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I want to identify the orphan mdf and ldf files on the disk and remove them. After searching on the internet, found the script below on MSDN forum. But when I run the script it returns many system-like db files that don't seem to orphan or at least not safe to delete!

Do you know any better way to identify the orphan files? Or can you explain what these db files are referring to (is it safe to delete them)?

For example the files below came in the result of this query:

enter image description here

exec sp_configure 'show advanced' ,1
exec sp_configure 'xp_cmdshell' ,1
if object_id('tempdb.dbo.#os_files') is not null
    drop table #os_files
create table #os_files([filename] varchar(2000))

--list all .mdf and .ldf files on the c drive
-- you will need to call this again to 
-- populate the #os_files table, if you have
-- db files on other databases eg. d:, e:

insert into #os_files exec xp_cmdshell 'DIR C:\*.mdf /b /s'
insert into #os_files exec xp_cmdshell 'DIR C:\*.ldf /b /s'

delete from #os_files where filename is null

update #os_files set filename=rtrim(filename)

    os.filename as orphaned_files 
    #os_files os
    left outer join master.dbo.sysaltfiles db on rtrim(db.filename) = os.filename 
    db.dbid is null
order by 1

Thank you.

share|improve this question
up vote 4 down vote accepted

The files in C:\Program Files\Microsoft SQL Server\MSSQL10_50.MSSQL\MSSQL\Binn\Templates are basic copies of the system databases that are needed for repairing and rebuilding your system dbs in case of problems -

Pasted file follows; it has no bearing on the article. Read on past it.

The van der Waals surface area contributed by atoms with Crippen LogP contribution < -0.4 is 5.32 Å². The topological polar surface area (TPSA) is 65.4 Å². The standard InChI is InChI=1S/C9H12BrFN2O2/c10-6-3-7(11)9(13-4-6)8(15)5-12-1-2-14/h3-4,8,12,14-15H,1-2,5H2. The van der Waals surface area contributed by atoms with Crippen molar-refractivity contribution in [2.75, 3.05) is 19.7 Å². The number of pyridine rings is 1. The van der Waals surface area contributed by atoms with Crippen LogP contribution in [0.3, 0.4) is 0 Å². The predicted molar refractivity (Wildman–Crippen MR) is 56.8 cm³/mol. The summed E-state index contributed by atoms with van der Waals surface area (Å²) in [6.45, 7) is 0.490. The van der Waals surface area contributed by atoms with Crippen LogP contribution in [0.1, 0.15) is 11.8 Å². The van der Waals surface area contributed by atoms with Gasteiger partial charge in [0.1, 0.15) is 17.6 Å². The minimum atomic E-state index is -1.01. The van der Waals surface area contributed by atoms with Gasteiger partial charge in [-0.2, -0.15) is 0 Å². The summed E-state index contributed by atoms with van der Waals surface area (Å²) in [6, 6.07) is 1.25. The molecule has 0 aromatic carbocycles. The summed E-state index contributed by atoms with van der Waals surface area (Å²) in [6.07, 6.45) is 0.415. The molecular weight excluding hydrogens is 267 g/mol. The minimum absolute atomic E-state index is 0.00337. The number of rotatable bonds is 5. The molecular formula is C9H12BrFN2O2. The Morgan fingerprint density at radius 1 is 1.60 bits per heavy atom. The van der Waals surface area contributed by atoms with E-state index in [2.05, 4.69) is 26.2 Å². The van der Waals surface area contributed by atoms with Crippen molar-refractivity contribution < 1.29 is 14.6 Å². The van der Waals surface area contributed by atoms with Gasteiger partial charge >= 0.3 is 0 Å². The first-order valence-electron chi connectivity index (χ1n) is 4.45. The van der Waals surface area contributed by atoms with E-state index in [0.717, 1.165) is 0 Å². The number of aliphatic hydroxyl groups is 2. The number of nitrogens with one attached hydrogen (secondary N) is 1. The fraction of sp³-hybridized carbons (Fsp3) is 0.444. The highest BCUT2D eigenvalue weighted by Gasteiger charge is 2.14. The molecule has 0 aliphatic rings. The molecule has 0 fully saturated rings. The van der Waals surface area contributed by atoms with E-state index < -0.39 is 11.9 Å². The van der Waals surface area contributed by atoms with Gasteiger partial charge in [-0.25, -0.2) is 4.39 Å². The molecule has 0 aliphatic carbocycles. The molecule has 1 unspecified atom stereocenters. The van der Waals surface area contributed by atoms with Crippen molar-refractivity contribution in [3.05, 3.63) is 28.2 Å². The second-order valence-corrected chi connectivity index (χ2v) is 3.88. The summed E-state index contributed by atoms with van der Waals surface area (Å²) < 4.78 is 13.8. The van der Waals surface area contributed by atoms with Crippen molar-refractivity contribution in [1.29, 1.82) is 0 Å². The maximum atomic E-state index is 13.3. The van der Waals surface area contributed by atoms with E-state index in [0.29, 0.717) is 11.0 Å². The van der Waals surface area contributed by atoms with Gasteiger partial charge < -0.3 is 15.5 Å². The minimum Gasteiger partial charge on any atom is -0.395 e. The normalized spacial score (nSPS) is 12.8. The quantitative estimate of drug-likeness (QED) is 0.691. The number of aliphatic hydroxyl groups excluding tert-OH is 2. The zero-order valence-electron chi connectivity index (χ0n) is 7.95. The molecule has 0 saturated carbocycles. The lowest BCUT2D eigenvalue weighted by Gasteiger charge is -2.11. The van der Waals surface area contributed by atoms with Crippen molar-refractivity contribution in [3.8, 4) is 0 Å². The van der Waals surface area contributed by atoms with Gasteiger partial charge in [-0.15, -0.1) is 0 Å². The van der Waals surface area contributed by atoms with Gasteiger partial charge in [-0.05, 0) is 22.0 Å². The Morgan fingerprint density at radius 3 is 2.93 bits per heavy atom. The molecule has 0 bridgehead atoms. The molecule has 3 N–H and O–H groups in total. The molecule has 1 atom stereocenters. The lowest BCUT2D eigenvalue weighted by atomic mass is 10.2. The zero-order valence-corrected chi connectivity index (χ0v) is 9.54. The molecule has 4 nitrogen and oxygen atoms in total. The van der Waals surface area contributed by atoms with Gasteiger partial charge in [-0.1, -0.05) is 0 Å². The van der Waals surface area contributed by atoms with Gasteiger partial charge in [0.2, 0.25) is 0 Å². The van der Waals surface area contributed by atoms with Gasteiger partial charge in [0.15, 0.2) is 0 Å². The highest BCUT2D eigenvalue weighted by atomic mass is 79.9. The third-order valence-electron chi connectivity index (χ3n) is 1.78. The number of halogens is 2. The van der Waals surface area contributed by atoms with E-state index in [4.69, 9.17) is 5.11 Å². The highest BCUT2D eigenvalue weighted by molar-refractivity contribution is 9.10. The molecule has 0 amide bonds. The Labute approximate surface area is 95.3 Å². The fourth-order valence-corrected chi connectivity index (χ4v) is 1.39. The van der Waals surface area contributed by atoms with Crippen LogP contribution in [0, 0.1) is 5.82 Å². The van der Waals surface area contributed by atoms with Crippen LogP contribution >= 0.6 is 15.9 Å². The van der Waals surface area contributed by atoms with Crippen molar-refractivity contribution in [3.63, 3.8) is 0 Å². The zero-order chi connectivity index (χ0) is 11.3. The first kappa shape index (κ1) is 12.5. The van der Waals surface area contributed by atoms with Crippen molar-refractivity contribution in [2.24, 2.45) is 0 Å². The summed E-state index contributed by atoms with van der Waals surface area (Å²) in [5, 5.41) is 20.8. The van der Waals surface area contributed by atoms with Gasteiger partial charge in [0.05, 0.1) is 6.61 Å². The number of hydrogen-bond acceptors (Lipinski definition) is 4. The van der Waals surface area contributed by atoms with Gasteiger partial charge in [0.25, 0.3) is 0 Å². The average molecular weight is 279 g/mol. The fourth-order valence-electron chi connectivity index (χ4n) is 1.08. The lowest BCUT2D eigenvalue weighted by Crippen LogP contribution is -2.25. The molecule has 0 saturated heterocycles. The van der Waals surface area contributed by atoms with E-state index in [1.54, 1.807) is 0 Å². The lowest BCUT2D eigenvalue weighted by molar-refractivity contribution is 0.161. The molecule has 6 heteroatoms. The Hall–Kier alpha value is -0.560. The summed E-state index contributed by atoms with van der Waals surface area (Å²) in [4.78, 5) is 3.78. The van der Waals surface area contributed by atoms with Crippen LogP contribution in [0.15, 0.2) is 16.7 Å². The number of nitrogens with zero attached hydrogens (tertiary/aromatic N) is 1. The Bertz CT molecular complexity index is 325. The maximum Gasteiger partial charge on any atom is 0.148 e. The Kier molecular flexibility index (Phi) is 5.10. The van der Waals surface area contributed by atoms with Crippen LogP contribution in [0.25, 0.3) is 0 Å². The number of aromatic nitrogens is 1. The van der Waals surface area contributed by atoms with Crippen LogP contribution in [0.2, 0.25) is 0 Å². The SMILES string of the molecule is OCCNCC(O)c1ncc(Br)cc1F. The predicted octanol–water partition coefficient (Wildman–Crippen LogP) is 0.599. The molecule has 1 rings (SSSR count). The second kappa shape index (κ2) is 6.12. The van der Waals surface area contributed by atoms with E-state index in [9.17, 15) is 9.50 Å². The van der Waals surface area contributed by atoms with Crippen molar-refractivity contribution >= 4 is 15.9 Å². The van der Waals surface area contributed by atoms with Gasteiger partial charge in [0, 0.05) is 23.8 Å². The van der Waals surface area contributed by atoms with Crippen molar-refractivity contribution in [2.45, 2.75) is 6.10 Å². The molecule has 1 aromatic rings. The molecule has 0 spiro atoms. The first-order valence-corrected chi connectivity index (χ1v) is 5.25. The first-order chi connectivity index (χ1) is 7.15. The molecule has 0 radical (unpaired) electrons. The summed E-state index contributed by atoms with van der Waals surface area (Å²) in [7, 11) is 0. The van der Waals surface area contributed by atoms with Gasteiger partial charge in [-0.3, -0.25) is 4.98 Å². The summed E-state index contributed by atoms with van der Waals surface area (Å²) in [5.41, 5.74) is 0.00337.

While you could delete them, you'll be in for a longer recovery period if you need to rebuild the system dbs as you'll need to find the templates from somewhere else.

But other than that, that script appears to do what it proclaims to do. Though, it should be updated to:

    os.filename as orphaned_files 
    #os_files os
    left outer join master.sys.master_files db on rtrim(db.physical_name) = os.filename
    db.database_id is null

as sysaltfiles is deprecated and will be removed from SQL Server in a future version.

share|improve this answer

Orphan files are database files that were detached and never reattached back. I wouldn't consider the template files as orphan. They are part of the installation and they should be left alone.

If you don't need the others that you find on your disk, then you could simply remove/rename them (with your script or Stuart's addition), because the files that are in use are simply locked by the SQL Server process and you couldn't do anything to them anyway. Just make sure that the SQL Server service is started.

Check if you have more than one SQL instance installed on the machine and, if yes, if there's anyone offline.

share|improve this answer
good points. I'd forgotten to account for multiple instances. – Stuart Moore Jan 17 '13 at 9:31

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